There are many, many Italian dancers scattered around companies throughout the world. Some are in the corps de ballet, others are principal dancers, but all continue the tradition that made Italian dancers some of the most famous of all. Even leaving the men aside, we have Pierina Legnani (noted as ‘maybe' being the first to perform 32 fouetté turns) who was a prima ballerina assoluta at the Mariinsky; Giuseppina Bozzacchi who created the role of Coppélia for the Paris Opera Ballet when she was 16; Fanny Cerrito and Carlotta Grisi (together with Marie Taglioni – herself half Italian – and Lucile Grahn) who created the roles in Perrot's Pas de Quatre in London; Virginia Zucchi (for whom Petipa created La Esmeralda pas de six), Carlotta Zambelli (the star of the Paris Opera Ballet for three decades), and more recent exports: Fracci, Ferri, Galeazzi, Durante, Savignano, Abbagnato and others who have become principal ballerinas with major international companies.
It is Paris Opera Ballet's Eleonora Abbagnato (also director of the Rome Opera Ballet company) who heads the bill of Daniele Cipriani's latest starry gala, this time for the 62nd edition of the Festival of Two Worlds in Spoleto, a town which has seen many of the world's most famous dancers pass through over the past half-century.
The programme, curated by Cipriani, ranges from the great classical repertoire to pieces by important contemporary choreographers, as well as original creations by young Italian dance makers.
Joining Abbagnato in the line-up are Davide Dato, from Biella, who since 2016 has been First Soloist with the Vienna State Ballet; Gabriele Frola, from Aosta, who became principal dancer of the National Ballet of Canada and, at the same time, of the English National Ballet in 2018; and Rachele Buriassi, a soloist at Boston Ballet.
There is also 18-year-old Davide Riccardo, from Messina, who graduated from the School of American Ballet and, since August 2018, has become the first Italian at the New York City Ballet (and will present Jerome Robbins's Andantino as a tribute to the NYCB choreographer who also had links with Spoleto); as well as six Italian dancers from the Stuttgart Ballet: Fabio Adorisio, Daniele Silingardi, Alessandro Giaquinto, Matteo Miccini, Vittoria Girelli and Elisa Ghisalberti.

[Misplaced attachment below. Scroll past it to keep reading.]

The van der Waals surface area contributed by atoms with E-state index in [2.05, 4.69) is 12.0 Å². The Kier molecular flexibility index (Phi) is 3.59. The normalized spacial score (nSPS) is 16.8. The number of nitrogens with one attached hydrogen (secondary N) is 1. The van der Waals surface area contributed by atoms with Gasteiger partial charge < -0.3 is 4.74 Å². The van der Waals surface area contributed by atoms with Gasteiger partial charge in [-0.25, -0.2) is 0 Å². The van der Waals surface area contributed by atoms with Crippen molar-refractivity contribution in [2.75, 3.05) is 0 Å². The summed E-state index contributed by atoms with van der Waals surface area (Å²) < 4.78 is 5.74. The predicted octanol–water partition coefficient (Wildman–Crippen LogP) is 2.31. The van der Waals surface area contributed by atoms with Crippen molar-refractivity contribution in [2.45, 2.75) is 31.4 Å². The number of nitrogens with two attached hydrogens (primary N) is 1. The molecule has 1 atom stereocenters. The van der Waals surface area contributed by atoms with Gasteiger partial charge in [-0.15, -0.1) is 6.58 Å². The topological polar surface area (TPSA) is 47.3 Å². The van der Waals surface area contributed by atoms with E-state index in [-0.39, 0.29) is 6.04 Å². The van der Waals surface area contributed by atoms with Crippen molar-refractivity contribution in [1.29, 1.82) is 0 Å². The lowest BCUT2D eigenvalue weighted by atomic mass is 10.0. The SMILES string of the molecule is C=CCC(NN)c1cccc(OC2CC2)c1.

Coincidentally, the gala – on Sunday 30 June – coincides exactly with the tenth anniversary of the death of Pina Bausch, and Damiano Ottavio Bigi, who dances with the Tanztheater Wuppertal Pina Bausch in Germany, will present his own creation dedicated to the great choreographer and interpreter.
Contemporary choreographers are represented by Claudio Cangialosi, from the Vlaanderen Opera Ballet, who will dance a piece by Sidi Larbi Cherkaoui, and Sasha Riva and Simone Repele, formerly at John Neumeier´s Hamburg Ballet and now at the Ballet du Grand Théâtre de Genève, who will perform a work by Marco Goecke.
There are also national premieres by young Italian authors whose talent has been acknowledged abroad: Alessandro Giaquinto and Fabio Adorisio, of the Stuttgart Ballet, present two creations, especially for the Spoleto Festival, danced by the six Italian dancers from the same company. Tommaso Beneventi from the Royal Swedish Ballet will dance with Buriassi (together with Giacomo Castellana of the Rome Opera Ballet) in a world premiere by Francesco Ventriglia on the music of Saint-Saëns' Danse Macabre.
Among the (non-Italian) guest artists who complete the lineup are Nikisha Fogo and Liudmila Konovalova from the Vienna State Opera who will dance the Le Corsaire pas de deux along with the young dancer from La Scala, Mattia Semperboni, who set the stage alight in Milan recently as the slave. There's also Friedmann Vogel from Stuttgart, Megan LeCrone from the New York City Ballet, Katja Khaniukova from English National Ballet and Nancy Osbaldeston from the Royal Ballet of Flanders.
Not only is there a fancy lineup – and quite unique – but the gala will be performed in the Piazza del Duomo with the stage backdrop being Spoleto's stunning cathedral.
Eleonora Abbagnato con le Stelle italiane nel mondo – Sunday 30 June at 21.30.
Some tickets are still available: Festival Di Spoleto – Abbagnato.
Graham Spicer is a writer, director and photographer in Milan, blogging (under the name ‘Gramilano') about dance, opera, music and photography for people “who are a bit like me and like some of the things I like”. He was a regular columnist for Opera Now magazine and wrote for the BBC until transferring to Italy.
His scribblings have appeared in various publications from Woman's Weekly to Gay Times, and he wrote the ‘Danza in Italia' column for Dancing Times magazine.